The Quick Guide to GDPR Compliance

The Quick Guide to GDPR Compliance


With only about a month to go until the General Data Protection Regulation (GDPR) takes effect, the indications are that a large number of businesses around the country – law firms included – have not yet taken any steps towards compliance. This year’s Global Forensic Data Analytics Survey from EY revealed that only about one third of businesses had a GDPR compliance plan with a further 39% of respondents indicating that they were not at all familiar with the GDPR. This latter figure was backed up by research from the Institute of Directors (IoD). The IoD figures, from October of 2017, indicated that nearly a third (30%) of UK business leaders have never heard of the GDPR whilst over a third (40%) didn’t know if the GDPR would affect their business.

Given the level of hype that has surrounded GDPR over the past year or so, it is difficult to imagine that anyone not lost in the rainforests of Borneo and Sumatra could have failed to hear about GDPR.

For many smaller businesses, there is still a belief among many that in reality they are not going to need to do a great deal. Certainly if the businesses in question have been in strict compliance to date with the provisions of the Data Protection Act 1998, have kept their data up to date and relevant and have not engaged in any questionable marketing practices, that may well be the case. Indeed, many law firms who do not market themselves electronically and retain only the basic amounts of data about clients, staff and third party contractors will already be doing much of what is required, and confidentiality regulations will have helped them to fill in any gaps over the years.

There will, however, inevitably be some gaps in compliance terms – some processes or steps not being taken that it would be safer to take.

Despite the title to this article, we should say at the outset that there is only one way to approach GDPR compliance, and that is properly. However, not everyone has either the resources or the ability to be able to undertake an in-depth implementation or the finances to pay someone else to do it. For that reason, we have produced this “quick guide” which we hope will help you to address the basics for now and formulate a plan to deal with other aspects as soon as circumstances permit.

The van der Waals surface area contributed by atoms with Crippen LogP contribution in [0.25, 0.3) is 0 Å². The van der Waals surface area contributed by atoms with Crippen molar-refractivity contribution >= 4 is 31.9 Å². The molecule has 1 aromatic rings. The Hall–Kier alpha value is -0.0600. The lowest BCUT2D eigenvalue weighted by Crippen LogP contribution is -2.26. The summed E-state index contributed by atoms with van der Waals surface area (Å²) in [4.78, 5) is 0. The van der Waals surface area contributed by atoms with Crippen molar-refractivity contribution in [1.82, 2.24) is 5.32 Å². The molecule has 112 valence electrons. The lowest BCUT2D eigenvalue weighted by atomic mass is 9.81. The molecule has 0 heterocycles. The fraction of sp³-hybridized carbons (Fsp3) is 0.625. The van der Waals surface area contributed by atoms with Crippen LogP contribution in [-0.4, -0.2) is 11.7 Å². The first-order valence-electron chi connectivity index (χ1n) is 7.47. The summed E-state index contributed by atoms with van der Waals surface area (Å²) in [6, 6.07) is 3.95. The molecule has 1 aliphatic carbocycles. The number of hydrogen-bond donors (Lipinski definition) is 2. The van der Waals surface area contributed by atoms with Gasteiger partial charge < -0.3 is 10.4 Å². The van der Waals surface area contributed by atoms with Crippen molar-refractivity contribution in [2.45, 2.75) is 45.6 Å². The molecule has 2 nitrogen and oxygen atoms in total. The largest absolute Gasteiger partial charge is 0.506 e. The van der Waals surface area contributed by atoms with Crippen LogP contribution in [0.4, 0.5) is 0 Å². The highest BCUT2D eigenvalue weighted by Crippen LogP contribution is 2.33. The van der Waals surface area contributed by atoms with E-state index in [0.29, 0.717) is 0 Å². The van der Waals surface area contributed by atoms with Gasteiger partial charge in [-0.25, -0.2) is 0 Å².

A starting point

All businesses and organisations, law firms included, must comply with the GDPR although, to a degree, the steps they will need to take will depend upon the complexity and size of their businesses.

For a larger and more complex law firm – one with possibly multiple offices, a wide range of client types, a large number of partners or managers and carrying out electronic marketing of some form – then the amount required to be done to achieve compliance will be far greater than for a sole practitioner, possibly with only two or three staff and a limited or even specialised client base. This article really is aimed more at the latter than the former since hopefully the larger firms have had the resources and foresight either to appoint someone internally to concentrate on GDPR compliance or to employ an external consultant.

Whatever the situation, hopefully the following will act as a starting point either for implementation or a quick check before

We are not going to go through the various provisions of the GDPR in general terms – these have already been covered in an earlier article on this web site (GDPR and Your Firm) and in various other places across the Internet. What we are going to concentrate on here are some of the steps that you can take to help ensure compliance.